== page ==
To invoke my new extension method was a simple call on any datetime object:

Next task was doing the same thing in Typescript. There was a method called .toLocaleString() and other variations that took in a particular language. This seemed to solve my problem.
I modified the existing Date Binding handler that had been previously been created and manipulated it to call the "tolocaleString()' method. I had a few teething issues:

  1. I needed to get the particular language that the browser sent in the request header to ensure that the backend and the frontend were using the same language. Each browser implements this is in a different way:
    //get request header languages for the various browsers var nav: any = navigator; var languages = nav["languages"]// chrome; var ffLanguage = nav["language"]//firefox && Safari; var userLanguage = nav["userLanguage"] IE;
    All four major browsers have different properties, you can't do anything but laugh.

  2. Input fields do not want to accept dates as values unless they are set in the format: YYYY-MM-DD. This meant I could only do the region setting after setting the value.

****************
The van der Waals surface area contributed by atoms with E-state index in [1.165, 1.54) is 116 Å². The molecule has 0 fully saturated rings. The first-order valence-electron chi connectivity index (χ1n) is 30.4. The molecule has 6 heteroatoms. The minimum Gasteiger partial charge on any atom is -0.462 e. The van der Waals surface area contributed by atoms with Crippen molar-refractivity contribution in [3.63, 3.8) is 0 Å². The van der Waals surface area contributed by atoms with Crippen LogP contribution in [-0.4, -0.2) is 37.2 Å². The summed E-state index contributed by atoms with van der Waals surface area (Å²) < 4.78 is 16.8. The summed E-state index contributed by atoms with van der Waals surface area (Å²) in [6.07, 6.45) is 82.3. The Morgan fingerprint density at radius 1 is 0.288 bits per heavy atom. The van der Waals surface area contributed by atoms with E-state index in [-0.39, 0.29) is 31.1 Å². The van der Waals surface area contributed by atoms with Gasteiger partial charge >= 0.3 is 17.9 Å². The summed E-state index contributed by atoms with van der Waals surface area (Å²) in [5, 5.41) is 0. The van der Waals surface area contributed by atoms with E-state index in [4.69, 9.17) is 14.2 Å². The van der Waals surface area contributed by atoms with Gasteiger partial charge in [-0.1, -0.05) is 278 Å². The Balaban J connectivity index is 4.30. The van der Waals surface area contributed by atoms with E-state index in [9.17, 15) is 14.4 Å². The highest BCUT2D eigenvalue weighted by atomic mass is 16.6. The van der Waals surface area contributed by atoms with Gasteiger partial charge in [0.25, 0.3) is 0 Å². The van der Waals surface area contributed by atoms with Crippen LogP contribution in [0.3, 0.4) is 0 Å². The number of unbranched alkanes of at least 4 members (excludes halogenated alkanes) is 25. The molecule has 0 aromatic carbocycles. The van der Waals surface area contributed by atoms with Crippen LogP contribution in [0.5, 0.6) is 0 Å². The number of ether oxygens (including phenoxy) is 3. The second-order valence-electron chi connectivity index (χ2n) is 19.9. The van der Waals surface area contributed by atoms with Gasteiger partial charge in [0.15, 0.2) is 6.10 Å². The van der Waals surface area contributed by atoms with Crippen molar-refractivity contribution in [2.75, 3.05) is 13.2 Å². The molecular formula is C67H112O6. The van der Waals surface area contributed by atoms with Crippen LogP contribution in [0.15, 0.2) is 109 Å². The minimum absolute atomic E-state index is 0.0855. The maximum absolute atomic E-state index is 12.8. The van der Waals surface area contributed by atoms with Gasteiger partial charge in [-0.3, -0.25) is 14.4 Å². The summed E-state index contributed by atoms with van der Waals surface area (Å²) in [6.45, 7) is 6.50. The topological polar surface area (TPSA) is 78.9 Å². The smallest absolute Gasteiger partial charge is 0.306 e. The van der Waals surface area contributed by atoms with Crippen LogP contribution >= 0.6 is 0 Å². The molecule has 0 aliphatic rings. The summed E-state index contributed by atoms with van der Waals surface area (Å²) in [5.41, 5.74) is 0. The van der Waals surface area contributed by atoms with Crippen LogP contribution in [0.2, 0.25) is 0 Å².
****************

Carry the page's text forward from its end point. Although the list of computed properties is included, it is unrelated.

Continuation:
It all seemed to be working well until I changed my region settings,it seems that the HTML input elements that were of type="date" were displaying a different format to the rest of the html elements. The input elements were right and the rest were not changing.

I then navigated to Chrome's settings to set the language there. It seemed it had set its own language there and was not changing when the device settings were changed. . It was using this setting to set the Accept Language Request header and format the rest of the HTML elements except the input fields.
I researched if there was a way to force the input element to show using a specific date format and it turned out that there was noway to specify the format of the input field and it followed the device setting.

It seems asinine to me, Chrome displays all the dates in the system using its own application set language however when it comes to input fields it uses the device region settings. You needed to have the Chrome's settings and your device region settings to be same. There is no way to make sure that all the dates are the same if you want to do it with region.